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Below are some photos of our Christmas dinner. The cooking side of things was relatively stress-free to be honest – as we prepped most things the night before. We’ve never been big fans of Turkey in our family, so we opted for Chicken, Beef and Pork Belly instead. We had mini roasts of all three, so we could just pick and choose.

My little sister was in charge of the roasties, and by ‘in charge’ I mean she was running a army regiment in the kitchen, with absolute precision. As expected, they were a success (big sigh of relief there).

She also managed to get through a record breaking 6 Yorkshire puddings. So good effort all round.

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For dessert we boycotted the traditional Christmas pudding, and went for a gingerbread house instead. It was pretty spectacular.

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Film of choice from Christmas day? Despicable Me of course…. What else!?

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Another big part of our Christmas is family – so we went up North to spend time with family on Boxing day. As with any family, we’re a little dysfunctional in parts, but the love is there. The ‘kids’ of the family (I say kids, but we’re all older than 20 now….!) are all lucky to be a similar age, so there is always lots of talk (and argue) about.

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I’m trying to think of a witty word for “Christmas hat selfies” but nothing comes to mind. Suggestions on a postcard! 😉

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Another lovely part of Christmas is also winter walks! Pad, my mum, sister and I went exploring Greenwich for the day – taking a walk around Cutty Sark, Greenwich Market and Greenwich Park. I’ve been to greenwich a couple of times before – but never had a proper look round the place before then. It’s so gorgeous! Especially the amazing views from the top of the park (for sure worth the big walk up there).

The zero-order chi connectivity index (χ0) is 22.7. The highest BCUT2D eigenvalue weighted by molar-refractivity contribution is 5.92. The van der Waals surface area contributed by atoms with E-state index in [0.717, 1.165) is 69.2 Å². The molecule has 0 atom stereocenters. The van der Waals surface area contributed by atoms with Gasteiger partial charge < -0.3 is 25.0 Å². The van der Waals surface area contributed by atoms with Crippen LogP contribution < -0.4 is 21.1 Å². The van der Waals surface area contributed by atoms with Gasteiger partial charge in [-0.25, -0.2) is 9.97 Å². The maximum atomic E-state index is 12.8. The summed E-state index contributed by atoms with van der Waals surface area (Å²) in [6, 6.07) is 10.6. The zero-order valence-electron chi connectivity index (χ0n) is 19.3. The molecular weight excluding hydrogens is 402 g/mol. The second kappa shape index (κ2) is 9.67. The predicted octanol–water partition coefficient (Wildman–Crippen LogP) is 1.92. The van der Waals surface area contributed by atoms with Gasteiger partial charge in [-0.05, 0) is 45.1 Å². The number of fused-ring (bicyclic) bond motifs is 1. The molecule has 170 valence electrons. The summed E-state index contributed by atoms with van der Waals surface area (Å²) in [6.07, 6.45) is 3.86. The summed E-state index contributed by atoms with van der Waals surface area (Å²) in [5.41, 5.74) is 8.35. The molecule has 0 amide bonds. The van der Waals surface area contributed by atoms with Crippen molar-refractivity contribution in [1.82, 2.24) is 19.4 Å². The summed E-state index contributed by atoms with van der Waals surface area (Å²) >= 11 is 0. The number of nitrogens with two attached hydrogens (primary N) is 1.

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Love these stunning paper roses from Greenwich market…. Need to remember to go back again and actually buy a few next time.

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Finally, my last ‘christmassy’ thing of the year was my first ever football game! I’ve never been to a match before (like ever) so it was pretty awesome to go watch my boyfriends team play. For him, it’s a yearly tradition, so I was really excited to go to a game and see what all the fuss was about. I loved it!

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Oh take it back. I have one more photo. Here is a couple selfie of our christmas jumpers. Yes, we totally jumped on that bandwagon this year.

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What are your Christmas traditions? What would you miss the most if you were spending Christmas abroad?

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Things do to in Paris when it Rains

Pad and I have a habit of getting unlucky with weather.

When we were in Australia, Thailand, Hong Kong and the USA earlier in the year – thunder and rain seemed to follow is around like a bad smell. Occasionally we’d get excited about a blue sky when we woke up in the morning – only to discover clouds rolling in seconds later.